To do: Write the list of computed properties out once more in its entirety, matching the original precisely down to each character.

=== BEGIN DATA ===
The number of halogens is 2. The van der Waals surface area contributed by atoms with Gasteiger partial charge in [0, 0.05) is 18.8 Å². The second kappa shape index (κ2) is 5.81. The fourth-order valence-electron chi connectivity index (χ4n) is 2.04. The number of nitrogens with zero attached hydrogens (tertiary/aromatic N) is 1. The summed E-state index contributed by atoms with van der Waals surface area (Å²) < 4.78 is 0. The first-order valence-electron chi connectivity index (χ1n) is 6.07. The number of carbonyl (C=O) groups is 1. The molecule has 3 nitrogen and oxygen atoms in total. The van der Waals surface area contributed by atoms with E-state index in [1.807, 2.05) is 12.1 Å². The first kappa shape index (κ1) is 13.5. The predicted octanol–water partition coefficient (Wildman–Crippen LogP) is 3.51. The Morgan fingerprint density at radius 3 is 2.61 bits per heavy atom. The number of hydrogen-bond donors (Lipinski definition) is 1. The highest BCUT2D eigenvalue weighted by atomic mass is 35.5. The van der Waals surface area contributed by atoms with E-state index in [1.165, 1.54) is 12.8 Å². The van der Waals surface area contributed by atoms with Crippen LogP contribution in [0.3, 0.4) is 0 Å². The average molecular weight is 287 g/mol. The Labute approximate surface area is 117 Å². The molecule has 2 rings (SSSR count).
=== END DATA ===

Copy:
The number of halogens is 2. The van der Waals surface area contributed by atoms with Gasteiger partial charge in [0, 0.05) is 18.8 Å². The second kappa shape index (κ2) is 5.81. The fourth-order valence-electron chi connectivity index (χ4n) is 2.04. The number of nitrogens with zero attached hydrogens (tertiary/aromatic N) is 1. The summed E-state index contributed by atoms with van der Waals surface area (Å²) < 4.78 is 0. The first-order valence-electron chi connectivity index (χ1n) is 6.07. The number of carbonyl (C=O) groups is 1. The molecule has 3 nitrogen and oxygen atoms in total. The van der Waals surface area contributed by atoms with E-state index in [1.807, 2.05) is 12.1 Å². The first kappa shape index (κ1) is 13.5. The predicted octanol–water partition coefficient (Wildman–Crippen LogP) is 3.51. The Morgan fingerprint density at radius 3 is 2.61 bits per heavy atom. The number of hydrogen-bond donors (Lipinski definition) is 1. The highest BCUT2D eigenvalue weighted by atomic mass is 35.5. The van der Waals surface area contributed by atoms with E-state index in [1.165, 1.54) is 12.8 Å². The van der Waals surface area contributed by atoms with Crippen LogP contribution in [0.3, 0.4) is 0 Å². The average molecular weight is 287 g/mol. The Labute approximate surface area is 117 Å². The molecule has 2 rings (SSSR count).